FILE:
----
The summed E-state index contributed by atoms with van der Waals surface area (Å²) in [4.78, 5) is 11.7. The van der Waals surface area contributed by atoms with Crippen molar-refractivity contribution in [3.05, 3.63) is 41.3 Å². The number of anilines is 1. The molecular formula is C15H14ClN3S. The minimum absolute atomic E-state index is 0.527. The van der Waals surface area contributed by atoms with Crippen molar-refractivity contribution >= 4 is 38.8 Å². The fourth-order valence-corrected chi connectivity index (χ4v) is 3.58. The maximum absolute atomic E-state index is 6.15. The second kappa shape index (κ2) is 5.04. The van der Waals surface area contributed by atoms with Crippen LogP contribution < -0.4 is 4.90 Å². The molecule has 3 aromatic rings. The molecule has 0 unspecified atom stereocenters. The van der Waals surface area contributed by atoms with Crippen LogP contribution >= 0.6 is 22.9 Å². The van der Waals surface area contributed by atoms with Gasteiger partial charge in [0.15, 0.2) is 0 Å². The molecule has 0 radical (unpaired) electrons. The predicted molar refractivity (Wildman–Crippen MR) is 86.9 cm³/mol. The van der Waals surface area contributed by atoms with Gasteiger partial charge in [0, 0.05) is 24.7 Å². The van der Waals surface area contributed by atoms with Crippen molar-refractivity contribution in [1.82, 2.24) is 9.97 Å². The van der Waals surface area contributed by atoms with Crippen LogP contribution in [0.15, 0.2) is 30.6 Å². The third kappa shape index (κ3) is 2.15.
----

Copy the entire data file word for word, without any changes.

The summed E-state index contributed by atoms with van der Waals surface area (Å²) in [4.78, 5) is 11.7. The van der Waals surface area contributed by atoms with Crippen molar-refractivity contribution in [3.05, 3.63) is 41.3 Å². The number of anilines is 1. The molecular formula is C15H14ClN3S. The minimum absolute atomic E-state index is 0.527. The van der Waals surface area contributed by atoms with Crippen molar-refractivity contribution >= 4 is 38.8 Å². The fourth-order valence-corrected chi connectivity index (χ4v) is 3.58. The maximum absolute atomic E-state index is 6.15. The second kappa shape index (κ2) is 5.04. The van der Waals surface area contributed by atoms with Crippen LogP contribution < -0.4 is 4.90 Å². The molecule has 3 aromatic rings. The molecule has 0 unspecified atom stereocenters. The van der Waals surface area contributed by atoms with Crippen LogP contribution >= 0.6 is 22.9 Å². The van der Waals surface area contributed by atoms with Gasteiger partial charge in [0.15, 0.2) is 0 Å². The molecule has 0 radical (unpaired) electrons. The predicted molar refractivity (Wildman–Crippen MR) is 86.9 cm³/mol. The van der Waals surface area contributed by atoms with Gasteiger partial charge in [0, 0.05) is 24.7 Å². The van der Waals surface area contributed by atoms with Crippen molar-refractivity contribution in [1.82, 2.24) is 9.97 Å². The van der Waals surface area contributed by atoms with Crippen LogP contribution in [0.15, 0.2) is 30.6 Å². The third kappa shape index (κ3) is 2.15.